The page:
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I was always a huge fan of all the guys that were very unique, like John Anderson. Charlie Daniels was an influence of mine. I was always a fan of the old-school country, because that’s what my dad listened to. It described how I was growing up and rural America in the South. Hank Williams Jr. was a huge influence. It was really cool, we went on the road with him last year for a couple months. But I was also a big fan of Southern rock. My uncle had a Southern rock band when I was a senior in high school and I played in it. Lynyrd Skynyrd, Marshall Tucker Band and the Allman Brothers Band were big influences of mine. Probably my biggest influence—and it’s kind of funny, because our music ain’t all that similar—is Dwight Yoakam. I’ve met a quite a few folks, but if I met him I’d be in awe. To me, he was an ultimate artist. I looked up to him as a songwriter and an entertainer probably more than anybody.
I’ve been here about seven years now. I started playing music my senior year of high school. I made it through about two weeks of college and came home and told my mom and dad I was going to move to Nashville and be a country music singer. (laughs) They about flipped out, but they moved me to town and paid my bills for years and were very supportive. I’m lucky to have a family like I have, that support system back there. I wouldn’t have ever been able to make it around here if I hadn’t.
I hope I’ve done good. Probably the best thing is I’m still scared of my mom and dad. (laughs) If you don’t appreciate it and you don’t keep working your butt off, it can all be gone just as quick as it comes. I think you’ve got to surround yourself with folks that have your best interests at heart and good people that you can trust, and that’s what I’ve been able to do. I’ve been very lucky to have a group of folks around me that pride themselves in being great people as well as great at what they do, from my manager to my band to everybody at the record label.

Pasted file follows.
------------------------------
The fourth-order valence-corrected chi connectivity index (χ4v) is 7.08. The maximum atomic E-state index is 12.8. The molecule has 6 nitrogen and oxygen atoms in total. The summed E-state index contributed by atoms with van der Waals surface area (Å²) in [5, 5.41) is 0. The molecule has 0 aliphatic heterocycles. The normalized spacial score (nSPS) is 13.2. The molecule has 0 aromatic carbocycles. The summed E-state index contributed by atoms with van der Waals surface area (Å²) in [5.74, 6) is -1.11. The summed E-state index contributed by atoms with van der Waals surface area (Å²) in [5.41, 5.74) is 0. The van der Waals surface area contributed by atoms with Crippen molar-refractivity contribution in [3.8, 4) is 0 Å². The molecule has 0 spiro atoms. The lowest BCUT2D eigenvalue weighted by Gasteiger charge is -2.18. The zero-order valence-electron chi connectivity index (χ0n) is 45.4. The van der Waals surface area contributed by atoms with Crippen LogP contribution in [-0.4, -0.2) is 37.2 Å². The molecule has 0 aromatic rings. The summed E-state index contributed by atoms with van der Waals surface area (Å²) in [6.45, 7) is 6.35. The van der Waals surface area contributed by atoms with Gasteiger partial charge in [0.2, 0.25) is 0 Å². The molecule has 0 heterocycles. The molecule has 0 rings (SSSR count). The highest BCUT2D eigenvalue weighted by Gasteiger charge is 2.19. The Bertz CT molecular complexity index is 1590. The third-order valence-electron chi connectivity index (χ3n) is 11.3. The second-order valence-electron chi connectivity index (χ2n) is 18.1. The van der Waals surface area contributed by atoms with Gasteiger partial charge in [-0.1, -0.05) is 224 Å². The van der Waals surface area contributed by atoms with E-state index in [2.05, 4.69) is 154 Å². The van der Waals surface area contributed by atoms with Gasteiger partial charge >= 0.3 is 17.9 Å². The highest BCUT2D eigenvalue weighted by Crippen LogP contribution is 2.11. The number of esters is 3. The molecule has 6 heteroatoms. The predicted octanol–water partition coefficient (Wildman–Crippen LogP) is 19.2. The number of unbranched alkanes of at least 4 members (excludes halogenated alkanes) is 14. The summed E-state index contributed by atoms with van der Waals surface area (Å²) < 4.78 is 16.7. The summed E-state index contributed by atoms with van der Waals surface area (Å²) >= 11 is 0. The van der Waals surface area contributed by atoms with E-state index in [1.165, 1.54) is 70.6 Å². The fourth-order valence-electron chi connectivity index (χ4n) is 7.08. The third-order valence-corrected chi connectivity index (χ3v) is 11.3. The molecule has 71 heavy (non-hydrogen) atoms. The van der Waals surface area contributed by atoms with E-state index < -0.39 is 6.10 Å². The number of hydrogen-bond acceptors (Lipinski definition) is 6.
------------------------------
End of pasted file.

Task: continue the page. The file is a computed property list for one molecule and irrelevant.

[My future manager] had heard a demo tape of me singing “The Fireman” by George Strait and some old stuff like that, just by a fluke. He called me and said, “If I drive to Little Rock, would you meet me tonight?” I was in high school and I was like, “If this idiot wants to drive six hours, I guess I can meet with him.” I remember in that particular meeting he was saying “record deal” this and “record deal” that, and I said, “I’m sorry, but what is a record deal?” I had no idea! (laughs) I just knew I could sing and that’s what I liked to do. So I moved to town, and I knew him. Through him I met my producer, Jeremy Stover, and he and I started writing songs together. To be quite honest with you, I never really had any intention on writing songs. When I moved to town we were looking for songs to cut, to try to pitch to get a deal, and I wasn’t getting any songs I really liked. Obviously now I know why I wasn’t getting everybody’s best songs—you don’t give them out to people who you don’t have a clue who they are! But I thought, “Heck, I’ll just write ‘em myself, I guess.” So Jeremy and I started writing songs. Keith Stegall liked what we were doing together and gave me a writing deal with Big Picture Entertainment, which is Keith’s [publishing] company. I wrote for those guys for four years and developed more as an artist. When I first moved here I could sing on key, but I didn’t know what kind of stuff I wanted to do or what was real to me. I met Scott Borchetta, who started Big Machine Records, and he offered me a deal. He said, “If you can be a little big patient, I’ll give you a record deal.” As a 19- or 20-year old kid, I thought “being patient” meant I’d be Kenny Chesney by the next year. (laughs) I found out that I was pretty far off, so I kept writing and decided that if Scott wanted to work with me I wanted to work with him. I knew that if I only got one shot at it with somebody, I wanted it to be with him—because I thought he was the best. So when he started the [Big Machine sister label] Valory Music Group, he called me up and said, “Dude, this where I want you to be.” And it’s been a perfect fit, man. I can’t say enough about how hard those guys have worked for me. It’s been pretty unbelievable.